33 Yes! More Enzymes Small Intestine: Peptidases complete the digestion of peptides to amino acids. Maltase completes the digestion of disaccharides.

34 FOOD TYPEENZYMESOURCEPRODUCT CARBOHYDRATESSalivary amylase Pancreatic amylase Maltase Salivary glands Pancreas Small intestine Maltose Glucose PROTEINSPepsin Trypsin Peptidases Stomach mucosa Pancreas Intestinal mucosa Peptides Amino acids FATSLipasePancreasFatty acids and glycerol

35 SOURCEENZYMEFOODPRODUCT MOUTH (salivary glands) Salivary amylase PolysaccharidesMaltose STOMACHPepsinProteinsPeptides PANCREASPancreatic amylase Trypsin Lipase Polysaccharides Proteins Fats Maltose Peptides Fatty acids and glycerol SMALL INTESTINEMaltase Peptidases Maltose Peptides Glucose Amino acids

36 Hormones Hormones, reach their target cells by the circulatory system. Examples are Gastrin and Secretin

37 Gastrin The presence of food in the stomach stimulates stretch receptors which relay this information to the medulla oblongata. The medulla stimulates endocrine cells in the stomach to secrete the hormone gastrin, into the circulatory system. Gastrin stimulates the stomach to secrete gastric juice.

38 Secretin Secretin is produced by cells of the duodenum. It’s production is stimulated by acid chyme from stomach. It stimulates the pancreas to produce sodium bicarbonate, which neutralizes the acidic chyme. It also stimulates the liver to secrete bile.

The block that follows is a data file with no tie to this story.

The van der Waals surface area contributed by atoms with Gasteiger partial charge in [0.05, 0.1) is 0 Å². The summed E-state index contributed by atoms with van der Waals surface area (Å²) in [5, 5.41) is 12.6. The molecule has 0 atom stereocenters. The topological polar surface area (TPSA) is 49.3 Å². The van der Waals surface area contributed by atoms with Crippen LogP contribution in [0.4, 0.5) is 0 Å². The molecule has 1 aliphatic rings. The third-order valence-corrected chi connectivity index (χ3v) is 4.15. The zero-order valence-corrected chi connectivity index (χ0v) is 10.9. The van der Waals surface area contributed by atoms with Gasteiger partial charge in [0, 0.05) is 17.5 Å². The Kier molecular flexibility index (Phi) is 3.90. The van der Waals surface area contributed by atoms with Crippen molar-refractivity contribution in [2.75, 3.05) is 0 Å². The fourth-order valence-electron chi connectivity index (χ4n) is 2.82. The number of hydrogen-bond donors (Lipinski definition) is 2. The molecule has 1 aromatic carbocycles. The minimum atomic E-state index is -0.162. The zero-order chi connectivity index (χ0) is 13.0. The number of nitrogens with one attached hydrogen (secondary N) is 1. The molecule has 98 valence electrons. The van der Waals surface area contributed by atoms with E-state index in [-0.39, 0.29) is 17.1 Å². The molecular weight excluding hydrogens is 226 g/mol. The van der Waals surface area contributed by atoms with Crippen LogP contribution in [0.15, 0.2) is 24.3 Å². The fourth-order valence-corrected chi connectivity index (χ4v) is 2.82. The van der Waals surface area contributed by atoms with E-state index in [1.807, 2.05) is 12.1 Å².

39 Polyps Polyps are small growths in the epithelial lining of the colon. They can be benign or cancerous and can be removed individually. A low-fat, high-fiber diet promotes regularity and is recommended as a protection against colon cancer.

40 Ulcers An ulcer is an irritation due to hydrochloric acid and pepsin found in gastric juice, penetrating the mucous lining of the stomach or duodenum. It is believed that ulcers are caused by the bacterium Helicobacter pylori, which, can thrive in the acid environment of the stomach. The presence of the bacteria on portions of the stomach lining prevents it from secreting mucous, making it susceptible to the digestive action of pepsin.